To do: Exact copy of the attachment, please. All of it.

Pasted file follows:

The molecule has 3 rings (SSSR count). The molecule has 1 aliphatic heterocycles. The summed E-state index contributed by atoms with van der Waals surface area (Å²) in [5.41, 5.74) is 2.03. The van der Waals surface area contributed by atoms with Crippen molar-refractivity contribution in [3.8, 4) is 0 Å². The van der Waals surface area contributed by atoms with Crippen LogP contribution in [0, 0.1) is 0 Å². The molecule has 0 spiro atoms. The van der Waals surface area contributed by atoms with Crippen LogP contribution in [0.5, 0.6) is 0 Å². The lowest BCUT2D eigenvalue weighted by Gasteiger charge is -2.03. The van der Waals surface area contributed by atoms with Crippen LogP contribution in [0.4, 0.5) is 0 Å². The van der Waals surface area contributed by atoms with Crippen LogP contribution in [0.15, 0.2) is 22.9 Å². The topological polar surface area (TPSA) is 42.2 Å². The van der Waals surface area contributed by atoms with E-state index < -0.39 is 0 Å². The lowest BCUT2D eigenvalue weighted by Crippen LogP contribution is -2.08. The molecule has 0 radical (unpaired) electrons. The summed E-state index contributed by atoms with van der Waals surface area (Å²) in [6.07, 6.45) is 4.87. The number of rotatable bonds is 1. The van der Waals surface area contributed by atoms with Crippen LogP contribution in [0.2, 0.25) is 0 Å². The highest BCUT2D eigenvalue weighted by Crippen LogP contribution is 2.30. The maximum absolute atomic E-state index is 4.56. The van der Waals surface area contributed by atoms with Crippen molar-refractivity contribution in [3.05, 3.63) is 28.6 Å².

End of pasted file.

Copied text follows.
The molecule has 3 rings (SSSR count). The molecule has 1 aliphatic heterocycles. The summed E-state index contributed by atoms with van der Waals surface area (Å²) in [5.41, 5.74) is 2.03. The van der Waals surface area contributed by atoms with Crippen molar-refractivity contribution in [3.8, 4) is 0 Å². The van der Waals surface area contributed by atoms with Crippen LogP contribution in [0, 0.1) is 0 Å². The molecule has 0 spiro atoms. The van der Waals surface area contributed by atoms with Crippen LogP contribution in [0.5, 0.6) is 0 Å². The lowest BCUT2D eigenvalue weighted by Gasteiger charge is -2.03. The van der Waals surface area contributed by atoms with Crippen LogP contribution in [0.4, 0.5) is 0 Å². The van der Waals surface area contributed by atoms with Crippen LogP contribution in [0.15, 0.2) is 22.9 Å². The topological polar surface area (TPSA) is 42.2 Å². The van der Waals surface area contributed by atoms with E-state index < -0.39 is 0 Å². The lowest BCUT2D eigenvalue weighted by Crippen LogP contribution is -2.08. The molecule has 0 radical (unpaired) electrons. The summed E-state index contributed by atoms with van der Waals surface area (Å²) in [6.07, 6.45) is 4.87. The number of rotatable bonds is 1. The van der Waals surface area contributed by atoms with Crippen LogP contribution in [0.2, 0.25) is 0 Å². The highest BCUT2D eigenvalue weighted by Crippen LogP contribution is 2.30. The maximum absolute atomic E-state index is 4.56. The van der Waals surface area contributed by atoms with Crippen molar-refractivity contribution in [3.05, 3.63) is 28.6 Å².